Social media accounts not a factor in Rutgers admission process

<p>Students should be aware of how their social media profiles reflect themselves. While Rutgers does not look at digital profiles for their admissions process, some colleges do.</p>

Students should be aware of how their social media profiles reflect themselves. While Rutgers does not look at digital profiles for their admissions process, some colleges do.

While social media might not impact a potential student's chances of getting into Rutgers, it can still have far-reaching effects on their lives.

Many public universities, including Rutgers, do not currently consider social media in their admissions process, but about 30 percent of institutions do consider checking it. 

Although Rutgers--New Brunswick does not consider social media information when making admissions decisions, Undergraduate Admissions recommends that students always consider the consequences of their online actions and be responsible digital citizens, said Diane Harris, director of Marketing and Communications of Undergraduate Admissions, in an email.

Companies may also make hiring decisions based on social media profiles, said Tamara Peters, career development specialist at University Career Services.

“Employers have been Googling job applicants for years to learn more about the individual, and they check profiles on popular networking sites before making interviewing and hiring decisions,” she said in an email.

Peters said there are some key qualities that almost all employers are looking for in candidates.

“It’s to your advantage to highlight these qualities through your social media platforms, or at least, not discredit them,” she said.

Social media is an extension of an image, and it only takes one misstep to negatively impact an employer, said Melissa Blake, assistant director for Marketing and Communications at University Career Services.

She advises students that if they would not let their grandma look see their social media profiles, the content may not be appropriate to an employer either. 

“There are many resources available to students to help them clean up their profiles. You can take steps as simple as having an objective friend or family member review your content for you and let you know if they think some of your posts might be found questionable by an employer,” Blake said.

Peters said drinking in photos, complaining about issues, making fun of people, harassing others and sexual oversharing can affect hiring decisions and prevent someone from being hired.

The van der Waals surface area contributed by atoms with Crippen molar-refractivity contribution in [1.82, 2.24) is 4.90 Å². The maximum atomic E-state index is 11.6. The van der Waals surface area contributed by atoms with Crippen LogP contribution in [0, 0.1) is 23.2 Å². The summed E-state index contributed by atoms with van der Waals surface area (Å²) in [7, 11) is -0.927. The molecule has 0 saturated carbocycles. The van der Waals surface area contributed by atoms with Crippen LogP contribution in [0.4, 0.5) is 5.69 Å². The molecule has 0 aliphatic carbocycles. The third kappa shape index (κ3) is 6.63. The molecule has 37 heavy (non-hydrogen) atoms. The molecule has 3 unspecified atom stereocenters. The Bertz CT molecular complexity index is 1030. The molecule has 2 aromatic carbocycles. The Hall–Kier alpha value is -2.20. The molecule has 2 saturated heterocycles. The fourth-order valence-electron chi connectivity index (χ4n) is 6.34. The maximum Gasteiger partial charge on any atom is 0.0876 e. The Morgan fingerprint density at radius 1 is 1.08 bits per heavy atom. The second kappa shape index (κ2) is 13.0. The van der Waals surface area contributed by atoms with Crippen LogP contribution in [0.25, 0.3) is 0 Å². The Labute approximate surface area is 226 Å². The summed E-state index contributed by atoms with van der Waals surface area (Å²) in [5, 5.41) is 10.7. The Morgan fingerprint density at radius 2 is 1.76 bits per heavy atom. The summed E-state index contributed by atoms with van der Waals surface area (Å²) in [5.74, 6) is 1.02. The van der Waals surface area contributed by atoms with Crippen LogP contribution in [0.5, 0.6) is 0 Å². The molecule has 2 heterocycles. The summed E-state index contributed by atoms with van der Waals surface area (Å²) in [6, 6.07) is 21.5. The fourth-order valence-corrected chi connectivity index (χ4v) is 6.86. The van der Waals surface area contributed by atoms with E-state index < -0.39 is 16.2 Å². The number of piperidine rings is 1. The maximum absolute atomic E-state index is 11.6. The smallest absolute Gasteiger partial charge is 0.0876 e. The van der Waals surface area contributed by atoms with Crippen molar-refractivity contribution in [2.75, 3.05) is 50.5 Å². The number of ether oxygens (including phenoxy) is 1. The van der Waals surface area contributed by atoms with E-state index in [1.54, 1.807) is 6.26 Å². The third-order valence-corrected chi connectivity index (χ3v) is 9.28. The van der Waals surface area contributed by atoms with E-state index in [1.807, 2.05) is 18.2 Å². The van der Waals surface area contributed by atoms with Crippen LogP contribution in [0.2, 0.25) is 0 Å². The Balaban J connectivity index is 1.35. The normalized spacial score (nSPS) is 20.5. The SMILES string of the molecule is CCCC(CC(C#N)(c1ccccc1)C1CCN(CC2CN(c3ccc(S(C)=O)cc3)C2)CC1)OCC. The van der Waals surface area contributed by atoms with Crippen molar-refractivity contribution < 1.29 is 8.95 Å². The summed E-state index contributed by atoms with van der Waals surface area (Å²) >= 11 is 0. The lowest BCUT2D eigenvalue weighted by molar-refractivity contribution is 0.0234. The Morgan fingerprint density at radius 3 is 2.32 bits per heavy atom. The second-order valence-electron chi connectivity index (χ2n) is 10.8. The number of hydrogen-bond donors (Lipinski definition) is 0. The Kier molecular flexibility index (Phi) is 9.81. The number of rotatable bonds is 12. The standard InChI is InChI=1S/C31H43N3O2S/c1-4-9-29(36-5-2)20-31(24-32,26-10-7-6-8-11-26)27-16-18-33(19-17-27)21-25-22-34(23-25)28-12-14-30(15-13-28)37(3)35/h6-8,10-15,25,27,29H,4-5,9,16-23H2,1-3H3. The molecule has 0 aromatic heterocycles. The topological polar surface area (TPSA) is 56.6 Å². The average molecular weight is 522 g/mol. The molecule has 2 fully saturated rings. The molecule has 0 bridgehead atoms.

Blake said although LinkedIn is a more professionally focused social media platform, a LinkedIn profile should not be so drastically different from students' other social media.

Employers may notice a big difference between a LinkedIn profile and other social media, which can cause them to question the integrity and validity of the content provided on LinkedIn, she said. 

“Make sure that you lock up your personal images by making your accounts private or to be on the safe side, don’t post these images and remove them from your accounts,” Blake said.

Peters' advice to students is to take control, use social media to portray who they are, including their interests, what they have to offer professionally and qualities about them, in the best possible light.

“Understand that what you put out on social media sites, especially content that isn’t private, is part of your 'personal brand.' What do you want your brand to say about you?” she said.

Blake said students can use sites like Rep’n Up, which reviews social media platforms and provide a report about content to augment or take down.

“Job seekers who want to attract attention and land short-term gigs will rely on digital footprints, or what employers can find about them online," Peter said. "These online profiles will help market jobseekers' skills and accomplishments to potential employers."

Sanjana Chandrasekharan is a School of Arts and Sciences sophomore majoring in political science. She is a staff writer for The Daily Targum.

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